We have outlined a detailed plan to improve the effectiveness of our internal controls and processes related to the weaknesses described above. Some of the actions taken or expected to be taken in accordance with this plan are as follows:

Overall

 

   

Beginning in the first quarter of 2006 and into 2007, we have increased the size and improved the skill base of our finance and accounting organization. Throughout 2006, we hired additional experienced, senior level accounting personnel. Most of these individuals are certified public accountants and possess significant experience with publicly traded companies. Several of the individuals also have significant experience applying generally accepted accounting principles related to software revenue recognition. We are continuing to augment our finance and accounting staff during 2007 and will continue to hire the necessary skilled resources needed.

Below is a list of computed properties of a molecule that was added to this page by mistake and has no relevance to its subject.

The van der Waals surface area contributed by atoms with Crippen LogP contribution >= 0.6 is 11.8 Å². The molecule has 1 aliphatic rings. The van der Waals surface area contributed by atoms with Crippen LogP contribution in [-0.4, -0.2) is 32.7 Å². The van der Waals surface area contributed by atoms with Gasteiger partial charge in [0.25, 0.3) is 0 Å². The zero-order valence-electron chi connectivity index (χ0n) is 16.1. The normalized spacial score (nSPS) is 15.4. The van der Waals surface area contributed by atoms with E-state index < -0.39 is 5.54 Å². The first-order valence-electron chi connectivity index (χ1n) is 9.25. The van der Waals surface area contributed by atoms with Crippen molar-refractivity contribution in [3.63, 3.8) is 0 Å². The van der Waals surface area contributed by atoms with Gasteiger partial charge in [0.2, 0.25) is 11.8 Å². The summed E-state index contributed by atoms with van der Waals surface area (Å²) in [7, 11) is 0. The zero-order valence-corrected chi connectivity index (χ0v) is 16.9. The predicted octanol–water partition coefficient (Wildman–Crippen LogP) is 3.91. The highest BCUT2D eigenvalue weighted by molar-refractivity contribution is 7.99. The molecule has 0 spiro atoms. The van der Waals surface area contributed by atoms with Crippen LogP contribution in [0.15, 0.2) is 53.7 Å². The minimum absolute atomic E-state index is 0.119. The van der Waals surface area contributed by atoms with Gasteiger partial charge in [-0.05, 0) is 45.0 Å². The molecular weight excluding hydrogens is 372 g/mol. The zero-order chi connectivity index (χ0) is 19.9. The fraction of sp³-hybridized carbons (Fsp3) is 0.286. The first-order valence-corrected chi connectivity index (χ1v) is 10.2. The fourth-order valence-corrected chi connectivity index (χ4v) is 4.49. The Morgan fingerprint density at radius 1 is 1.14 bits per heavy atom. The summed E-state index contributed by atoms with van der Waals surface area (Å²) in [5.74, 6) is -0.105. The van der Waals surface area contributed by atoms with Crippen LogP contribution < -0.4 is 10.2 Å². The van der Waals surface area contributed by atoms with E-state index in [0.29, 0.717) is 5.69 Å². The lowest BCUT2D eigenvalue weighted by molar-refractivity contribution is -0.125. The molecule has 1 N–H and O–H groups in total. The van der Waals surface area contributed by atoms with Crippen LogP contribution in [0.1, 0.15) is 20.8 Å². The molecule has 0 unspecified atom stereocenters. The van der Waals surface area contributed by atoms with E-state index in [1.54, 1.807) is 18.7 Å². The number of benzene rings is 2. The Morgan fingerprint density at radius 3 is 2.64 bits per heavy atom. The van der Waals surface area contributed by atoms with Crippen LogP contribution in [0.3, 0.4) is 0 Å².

Financial Close and Reporting

 

   

We are developing and communicating a comprehensive list of detailed accounting policies and procedures, including those related to balance sheet reconciliation and review processes, so that all policies are adequately documented and communicated and serve as a basis for reviewing and monitoring our accounting processes.

 

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We are in the process of identifying all financially significant spreadsheets and reports used in the preparation of our financial statements, after which we will develop appropriate controls related to those spreadsheets.

Revenue

 

   

We have implemented a new software and maintenance billing system that has significantly reduced our reliance on manual processes and spreadsheets for maintenance billing and revenue recognition.

 

   

We are developing new processes to ensure adequate documentation and review of software revenue recognition decisions.

Information Technology

 

   

We have established and implemented program development and change management policies and procedures to prevent unauthorized changes to systems and related technology.